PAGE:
The Playful Plateful: Food Rescue Edition

By Kate Pluth '12, Copy Editor

According to a recent study, the United States wastes about 40 percent of food produced for consumption. Every day, restaurants, bakeries and mess halls throw away pounds and pounds of perishable food. Meanwhile, one in 10 Americans goes hungry.

This is a travesty, and one would think it would be easy for an organization to swoop in and take all that wasted food to those hungry mouths in a shiny seven-wheeler. But the waste is cumulative, with each establishment discarding food in modest amounts and at different times of each day. Large-scale charities and caring agencies aren’t able to organize an effective schedule to manage all the wasted food.

The responsibility, then, falls to smaller organizations and individuals. And in the past few years, a number of “Food Rescue” programs have cropped up across the nation, taking food that would be wasted from places like Panera Bread and vanning it over to shelters and feeding ministries.

Brilliant idea, right? Well, what if I told you such brilliance was occurring at our own dining halls in Claremont?

About four years ago, a student at Pomona College received a Strauss Grant to start a food rescue program at the College. Since then, other students have jumped in to expand a program to the other colleges. Now Scripps, Claremont McKenna and Harvey Mudd collaborate to rescue food, while Pomona maintains the original program, deliver- ing their food to a different shelter.

Every evening, after dinner Monday through Thursday, student volunteers take left over prepared food from the dining halls. How much food each night? “About 10 to 15 trays of food,” said Jen Byrne (’12), Scripps coordinator of Food Rescue. And when she says “trays,” think the large storage containers that are made to fit under beds. Then, these student volunteers drive the food over to Pomona Valley Christian Feeding Ministry, a church that also serves food to those who can’t afford or find it elsewhere.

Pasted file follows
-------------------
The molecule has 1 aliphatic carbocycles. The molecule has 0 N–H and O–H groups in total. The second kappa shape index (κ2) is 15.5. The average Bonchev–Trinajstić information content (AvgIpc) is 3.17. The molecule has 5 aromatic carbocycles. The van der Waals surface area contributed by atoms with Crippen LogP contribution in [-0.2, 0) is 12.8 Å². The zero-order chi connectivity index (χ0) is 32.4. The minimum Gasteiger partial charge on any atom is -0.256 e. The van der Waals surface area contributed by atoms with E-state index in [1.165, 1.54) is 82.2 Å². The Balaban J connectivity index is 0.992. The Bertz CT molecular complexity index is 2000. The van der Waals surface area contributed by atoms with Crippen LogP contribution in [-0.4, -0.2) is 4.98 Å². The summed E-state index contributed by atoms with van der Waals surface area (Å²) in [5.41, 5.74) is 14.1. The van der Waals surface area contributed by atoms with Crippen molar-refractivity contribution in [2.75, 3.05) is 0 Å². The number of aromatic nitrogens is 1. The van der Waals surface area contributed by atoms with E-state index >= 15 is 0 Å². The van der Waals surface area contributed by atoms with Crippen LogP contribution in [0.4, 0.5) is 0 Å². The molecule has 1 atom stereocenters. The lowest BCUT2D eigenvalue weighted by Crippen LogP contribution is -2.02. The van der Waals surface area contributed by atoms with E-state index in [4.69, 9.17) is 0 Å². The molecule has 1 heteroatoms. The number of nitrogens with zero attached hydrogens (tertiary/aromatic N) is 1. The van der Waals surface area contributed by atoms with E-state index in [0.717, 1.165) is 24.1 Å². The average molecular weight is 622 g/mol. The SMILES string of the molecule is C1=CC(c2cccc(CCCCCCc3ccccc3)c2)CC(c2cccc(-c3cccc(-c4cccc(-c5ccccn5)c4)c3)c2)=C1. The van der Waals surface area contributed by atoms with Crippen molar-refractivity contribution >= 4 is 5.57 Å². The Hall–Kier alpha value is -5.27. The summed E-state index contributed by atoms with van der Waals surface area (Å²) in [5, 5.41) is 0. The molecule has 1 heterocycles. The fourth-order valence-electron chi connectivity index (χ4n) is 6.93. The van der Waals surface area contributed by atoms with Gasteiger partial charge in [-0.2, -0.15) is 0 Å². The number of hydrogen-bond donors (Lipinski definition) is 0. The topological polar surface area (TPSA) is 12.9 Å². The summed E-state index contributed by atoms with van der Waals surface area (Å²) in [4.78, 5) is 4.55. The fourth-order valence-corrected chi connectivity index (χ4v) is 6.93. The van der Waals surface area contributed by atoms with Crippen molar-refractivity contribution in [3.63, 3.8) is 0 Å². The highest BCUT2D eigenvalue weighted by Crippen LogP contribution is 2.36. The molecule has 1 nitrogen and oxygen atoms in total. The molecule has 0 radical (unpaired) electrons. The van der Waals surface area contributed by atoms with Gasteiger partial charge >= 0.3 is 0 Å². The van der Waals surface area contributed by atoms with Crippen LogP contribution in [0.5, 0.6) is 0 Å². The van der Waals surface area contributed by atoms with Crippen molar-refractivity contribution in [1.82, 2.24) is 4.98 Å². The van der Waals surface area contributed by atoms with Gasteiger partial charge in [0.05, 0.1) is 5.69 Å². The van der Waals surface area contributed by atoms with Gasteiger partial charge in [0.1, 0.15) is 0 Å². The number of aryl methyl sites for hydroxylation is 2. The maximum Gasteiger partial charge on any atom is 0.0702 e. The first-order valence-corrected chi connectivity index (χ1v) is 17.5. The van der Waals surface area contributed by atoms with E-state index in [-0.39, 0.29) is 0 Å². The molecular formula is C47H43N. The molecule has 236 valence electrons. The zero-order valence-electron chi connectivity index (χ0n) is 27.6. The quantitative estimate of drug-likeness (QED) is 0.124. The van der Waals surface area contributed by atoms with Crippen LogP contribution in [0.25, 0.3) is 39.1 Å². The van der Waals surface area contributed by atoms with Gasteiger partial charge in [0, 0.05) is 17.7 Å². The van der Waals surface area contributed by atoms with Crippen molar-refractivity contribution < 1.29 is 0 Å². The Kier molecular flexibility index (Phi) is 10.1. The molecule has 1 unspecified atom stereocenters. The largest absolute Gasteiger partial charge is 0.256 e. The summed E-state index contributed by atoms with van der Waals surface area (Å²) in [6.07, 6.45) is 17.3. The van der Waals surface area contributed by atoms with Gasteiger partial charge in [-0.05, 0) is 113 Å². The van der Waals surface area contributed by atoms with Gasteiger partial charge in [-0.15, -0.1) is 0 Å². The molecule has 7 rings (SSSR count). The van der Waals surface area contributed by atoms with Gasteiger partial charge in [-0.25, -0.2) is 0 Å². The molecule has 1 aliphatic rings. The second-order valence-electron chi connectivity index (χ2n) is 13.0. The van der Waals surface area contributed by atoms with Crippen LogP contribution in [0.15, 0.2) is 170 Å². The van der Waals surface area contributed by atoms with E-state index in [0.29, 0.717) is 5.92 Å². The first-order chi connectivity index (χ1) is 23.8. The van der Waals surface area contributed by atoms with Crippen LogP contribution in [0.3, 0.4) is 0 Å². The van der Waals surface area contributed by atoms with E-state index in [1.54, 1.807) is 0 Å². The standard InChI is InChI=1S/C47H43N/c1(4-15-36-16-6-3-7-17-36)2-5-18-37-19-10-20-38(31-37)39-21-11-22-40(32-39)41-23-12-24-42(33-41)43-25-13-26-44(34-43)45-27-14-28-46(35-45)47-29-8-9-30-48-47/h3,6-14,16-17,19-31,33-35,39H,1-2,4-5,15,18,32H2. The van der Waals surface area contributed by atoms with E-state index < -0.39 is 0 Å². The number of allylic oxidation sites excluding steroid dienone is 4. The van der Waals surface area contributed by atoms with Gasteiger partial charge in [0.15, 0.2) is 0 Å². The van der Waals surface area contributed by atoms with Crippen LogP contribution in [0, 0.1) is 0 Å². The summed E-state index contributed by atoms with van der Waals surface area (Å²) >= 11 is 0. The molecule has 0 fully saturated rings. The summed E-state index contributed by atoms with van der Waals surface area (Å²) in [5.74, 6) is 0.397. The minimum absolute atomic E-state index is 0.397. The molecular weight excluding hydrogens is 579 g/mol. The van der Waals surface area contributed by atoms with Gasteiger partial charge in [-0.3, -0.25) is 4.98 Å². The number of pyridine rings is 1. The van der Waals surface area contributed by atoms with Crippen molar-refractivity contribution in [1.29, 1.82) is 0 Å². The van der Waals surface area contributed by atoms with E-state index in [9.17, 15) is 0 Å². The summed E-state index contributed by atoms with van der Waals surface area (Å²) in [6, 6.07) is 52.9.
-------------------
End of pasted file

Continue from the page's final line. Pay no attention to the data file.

“The food that we deliver at night is served the next day for lunch and dinner. The [Food Rescue] program really helps with the financial burden of feeding so many people; the ministry feeds anywhere from 60 to 100 people per day,” Byrne said, “[The program] also helps with [easing] the burden of preparing that much food.”

Another beneficial aspect to Claremont’s food rescue program is the kinds of food it saves. Said Byrne, “It’s healthy stuff; it’s proteins and meat

and vegetables—nutritional things that wouldn’t always be in these people’s diets.” Food Rescue volunteer Sarah Stringer (’12) agreed, saying “there’s no reason that the food we have left over should go to waste and that we can’t share our fortune to have such vast amounts of high-quality food with the surrounding community.”

Administration, too, has been cooperative and receptive to making the Food Rescue program work. Byrne described how dining hall managers miss the student volunteers when the schools go on break; some even approach her, eager to start the program back up as soon as students return.

Volunteers usually deliver one night per week, about a one-hour commitment. Stringer emphasized that the small time commitment—about 15 minutes to Pomona and 15 minutes back, time during which Stringer “get[s] to chat with another Scripps student”—is highly rewarding. “It’s one of the more significant things with which I’m involved,” Stringer said. Byrne said she would love more people to consider joining, and is actively looking for someone to take over the coordinator position when she graduates. If you are interested in becoming a part of Claremont Food Rescue, contact Jen Byrne at